On Saturday though, Dhoni did reveal that he would look forward to utilizing the burly Karnataka all-rounder in conditions like Perth-where India will play the last-leg of this tour-and in New Zealand, where he will be expected to give him six to eight overs. But how they fit him into the equation will be one of the many boxes that Dhoni and India will look to tick off during the tri-series leading up to the World Cup. An impressive showing from Binny over the next two weeks will not only enhance his credentials, it will also rid India of a major headache, their fifth bowling option, which has gone for plenty ever since the bowlers-being-led-to-slaughter law of only four fielders outside the circle came into being.

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Binny apart, the world champions also have the other vexing issue at the top of the order. Do they stick with Rohit Sharma, fresh from his epochal 264? Or do they go with the in-form Ajinkya Rahane who’s won over the whole of Australia, even if many still struggle to get the pronunciation of his name spot-on (they go from Rehane to Rahani)? For now, Shikhar Dhawan seems to have nailed his spot in.

For the record, since the ODI series in England, Dhawan averages 60.22 in 10 innings, Rahane 39.54 in 11 while Rohit has played only three, including his second ODI double-hundred, owing to a finger injury he suffered in Cardiff. But Rahane did score a crucial century in Birmingham while the other two have got most of their runs on home soil. The tri-series then could well be an audition for all three to cement their spots at the top of the order.

Pace bowling options 

It will be the same for the fast bowlers. Only three will be certainties for the World Cup opener against Pakistan in Adelaide. But with Ishant Sharma yet to recover from the injury that kept him out of the fourth Test, Umesh Yadav, Bhuvneshwar Kumar and Mohammed Shami will get a shot at retaining their spots when the tournament kicks off. Mohit Sharma and Dhawal Kulkarni will be in the frame too as they try to outdo each other to be the first-choice replacement if any of the four pacers in the World Cup squad were to break down.

Where does that leave Binny? Does he fit in as the fourth seamer, or can he bowl well enough to allow India to go in with two spinners and him as the all-rounder?

The tri-series has been billed as a major chance for the Indians to get acclimatized with the wickets as well as the big boundaries before they commence their World Cup defence. But it will also see the coming together of India’s first XI going into the big event. And it’s not just Binny who’ll be seeking a nod from the captain and coach.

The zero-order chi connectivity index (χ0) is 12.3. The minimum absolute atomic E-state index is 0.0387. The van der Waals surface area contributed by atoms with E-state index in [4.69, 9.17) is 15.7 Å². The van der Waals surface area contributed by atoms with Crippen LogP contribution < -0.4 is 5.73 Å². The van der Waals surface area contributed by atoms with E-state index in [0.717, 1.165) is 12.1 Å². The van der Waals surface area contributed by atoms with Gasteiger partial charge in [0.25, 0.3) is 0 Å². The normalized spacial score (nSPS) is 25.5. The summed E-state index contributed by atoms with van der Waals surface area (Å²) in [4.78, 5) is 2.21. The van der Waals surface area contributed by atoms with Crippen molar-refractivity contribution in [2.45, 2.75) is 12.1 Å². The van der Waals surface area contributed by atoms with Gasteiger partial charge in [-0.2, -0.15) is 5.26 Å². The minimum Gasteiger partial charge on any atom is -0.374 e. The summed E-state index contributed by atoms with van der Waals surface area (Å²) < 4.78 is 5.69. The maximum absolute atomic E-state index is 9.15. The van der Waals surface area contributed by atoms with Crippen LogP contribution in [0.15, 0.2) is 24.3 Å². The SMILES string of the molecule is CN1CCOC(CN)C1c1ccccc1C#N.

IND VS AUS, LIVE ON STAR SPORTS 1,3: 8.00 AM

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Ravi needed a break, watching games can be draining: Dhoni

EXPRESS NEWS SERVICE

MELBOURNE: On the eve of India’s first game in the ODI tri-series, skipper MS Dhoni revealed that he had no idea about when Ravi Shastri, the team director, would join the team from his unanticipated sabbatical he’s taken from the tour. Shastri had left for India at the conclusion of the Test series, which India lost 0-2.

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He’s since been conspicuously absent from the team’s activities even as they’ve trained on three straight days leading up to their clash against Australia on Sunday.
“He will come back in a few days. I don’t know when exactly he’s coming. But that’s something that we keep monitoring,” said Dhoni.
Incidentally, Shastri, who as director of cricket is in-charge of all the cricketing decisions within the Indian team management, had joined the visitors a tad late, missing the first few days of the Australian summer. But he was then around for almost every one of the team’s practice sessions, being part of huddles and at times even taking individual players to the nets —Karn Sharma and KL Rahul among those —for one-on-one sessions with him.
According to Dhoni, the stress of sitting out and watching games could be draining as well. And that it was important for everyone to get a break. “He only had a few days off and he wanted to go. And we’re alright with it. A three-four day gap in a long tour like this I think is important for everyone. Especially for those who sit outside. They are sitting and watching games, and it can be draining. It’s good that he got some time off,” said the Indian captain.
As of now Shastri is slated to miss the first two matches of India’s tri-series campaign with the world champions scheduled to play two ODIs in three days — Australia at MCG on Sunday and England at the Gabba on Tuesday.

First published on: 18-01-2015 at 01:45:28 am